Dalí here employed a meticulously realistic style to depict weirdly distorted elements in order to produce an unsettling image of a desolate, uninhabited landscape.
A landscape of cliffs, sea and endless at plain is unexpectedly punctuated by unnatural forms of harshly regular shape; for example, the at shiny-topped slab near the sea and the huge coffin-like box in the foreground, from which, perplexingly, a dead tree seems to have grown. Each of the three unpleasantly ‘soft’ watches takes on a different meaning from its context: one hangs like a carcass from the branch of the tree; another suggests the saddle of a long dead horse decomposing in an immeasurable empty expanse of time and space; while a third seems to have been melted in some searing heat and now cleaves irregularly to the rectangular box on which it rests, a lone fly alighting on its surface.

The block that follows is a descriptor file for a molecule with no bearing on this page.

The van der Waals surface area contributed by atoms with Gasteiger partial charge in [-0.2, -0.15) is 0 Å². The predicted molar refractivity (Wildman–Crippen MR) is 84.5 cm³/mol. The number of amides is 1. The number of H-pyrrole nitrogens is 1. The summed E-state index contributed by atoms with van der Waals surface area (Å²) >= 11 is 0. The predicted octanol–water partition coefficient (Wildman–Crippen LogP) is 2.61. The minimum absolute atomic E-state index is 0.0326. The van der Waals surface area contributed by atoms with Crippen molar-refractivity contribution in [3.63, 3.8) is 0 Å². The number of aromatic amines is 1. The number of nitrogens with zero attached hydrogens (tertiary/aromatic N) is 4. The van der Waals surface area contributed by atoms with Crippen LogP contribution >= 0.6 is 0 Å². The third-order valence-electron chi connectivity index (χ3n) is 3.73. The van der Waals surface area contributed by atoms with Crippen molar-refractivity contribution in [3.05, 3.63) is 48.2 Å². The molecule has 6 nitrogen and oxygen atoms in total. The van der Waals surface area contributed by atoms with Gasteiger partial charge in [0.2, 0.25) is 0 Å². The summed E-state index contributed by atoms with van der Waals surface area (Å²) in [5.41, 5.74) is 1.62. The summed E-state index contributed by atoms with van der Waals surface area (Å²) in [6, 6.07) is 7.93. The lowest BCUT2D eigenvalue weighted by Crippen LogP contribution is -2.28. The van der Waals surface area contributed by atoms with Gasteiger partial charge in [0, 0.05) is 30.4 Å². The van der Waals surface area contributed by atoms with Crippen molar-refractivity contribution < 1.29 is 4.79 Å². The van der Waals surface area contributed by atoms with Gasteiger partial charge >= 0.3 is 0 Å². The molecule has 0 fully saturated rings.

The only solid and intact timepiece is the ovoid red watch in its case. It seems at first glance to be decorated with a delicate black pattern, but on closer examination this watch turns out to be the point of attraction for a group of devouring ants which, with the nearby fly, constitute the only living creatures depicted in the painting.
Suggestions of permanence and decay, together with the meticulously realistic representation of the impossibly unreal, add up to a plausible but disturbing nightmarish whole. Dalí, the master of this so-called ‘Surrealist’ style, is able to create haunting landscapes very different from any we might hope to encounter.
The second title in the Art Essentials series is Modern Art. Read an extract here.